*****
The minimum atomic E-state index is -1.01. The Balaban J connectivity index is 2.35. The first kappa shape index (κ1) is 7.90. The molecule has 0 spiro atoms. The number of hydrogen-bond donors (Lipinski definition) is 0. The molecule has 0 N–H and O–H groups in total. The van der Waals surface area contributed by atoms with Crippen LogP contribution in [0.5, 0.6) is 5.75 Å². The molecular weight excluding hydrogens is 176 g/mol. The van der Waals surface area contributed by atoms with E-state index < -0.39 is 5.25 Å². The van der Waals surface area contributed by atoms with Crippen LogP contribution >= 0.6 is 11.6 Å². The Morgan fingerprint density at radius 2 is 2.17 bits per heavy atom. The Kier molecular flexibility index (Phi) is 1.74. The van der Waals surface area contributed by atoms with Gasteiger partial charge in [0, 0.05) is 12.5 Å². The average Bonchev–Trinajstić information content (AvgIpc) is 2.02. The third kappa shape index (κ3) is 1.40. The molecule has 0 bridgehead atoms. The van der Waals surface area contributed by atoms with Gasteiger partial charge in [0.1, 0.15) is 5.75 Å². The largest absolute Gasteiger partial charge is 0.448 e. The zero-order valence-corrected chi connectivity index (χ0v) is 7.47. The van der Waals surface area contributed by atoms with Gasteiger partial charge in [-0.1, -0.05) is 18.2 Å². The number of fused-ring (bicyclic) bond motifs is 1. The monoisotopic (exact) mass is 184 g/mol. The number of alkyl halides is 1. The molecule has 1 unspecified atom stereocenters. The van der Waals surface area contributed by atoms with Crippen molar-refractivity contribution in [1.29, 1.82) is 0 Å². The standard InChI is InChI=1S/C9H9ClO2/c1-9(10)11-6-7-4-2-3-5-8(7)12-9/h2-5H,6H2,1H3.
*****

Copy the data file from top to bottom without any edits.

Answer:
The minimum atomic E-state index is -1.01. The Balaban J connectivity index is 2.35. The first kappa shape index (κ1) is 7.90. The molecule has 0 spiro atoms. The number of hydrogen-bond donors (Lipinski definition) is 0. The molecule has 0 N–H and O–H groups in total. The van der Waals surface area contributed by atoms with Crippen LogP contribution in [0.5, 0.6) is 5.75 Å². The molecular weight excluding hydrogens is 176 g/mol. The van der Waals surface area contributed by atoms with E-state index < -0.39 is 5.25 Å². The van der Waals surface area contributed by atoms with Crippen LogP contribution >= 0.6 is 11.6 Å². The Morgan fingerprint density at radius 2 is 2.17 bits per heavy atom. The Kier molecular flexibility index (Phi) is 1.74. The van der Waals surface area contributed by atoms with Gasteiger partial charge in [0, 0.05) is 12.5 Å². The average Bonchev–Trinajstić information content (AvgIpc) is 2.02. The third kappa shape index (κ3) is 1.40. The molecule has 0 bridgehead atoms. The van der Waals surface area contributed by atoms with Gasteiger partial charge in [0.1, 0.15) is 5.75 Å². The largest absolute Gasteiger partial charge is 0.448 e. The zero-order valence-corrected chi connectivity index (χ0v) is 7.47. The van der Waals surface area contributed by atoms with Gasteiger partial charge in [-0.1, -0.05) is 18.2 Å². The number of fused-ring (bicyclic) bond motifs is 1. The monoisotopic (exact) mass is 184 g/mol. The number of alkyl halides is 1. The molecule has 1 unspecified atom stereocenters. The van der Waals surface area contributed by atoms with Crippen molar-refractivity contribution in [1.29, 1.82) is 0 Å². The standard InChI is InChI=1S/C9H9ClO2/c1-9(10)11-6-7-4-2-3-5-8(7)12-9/h2-5H,6H2,1H3.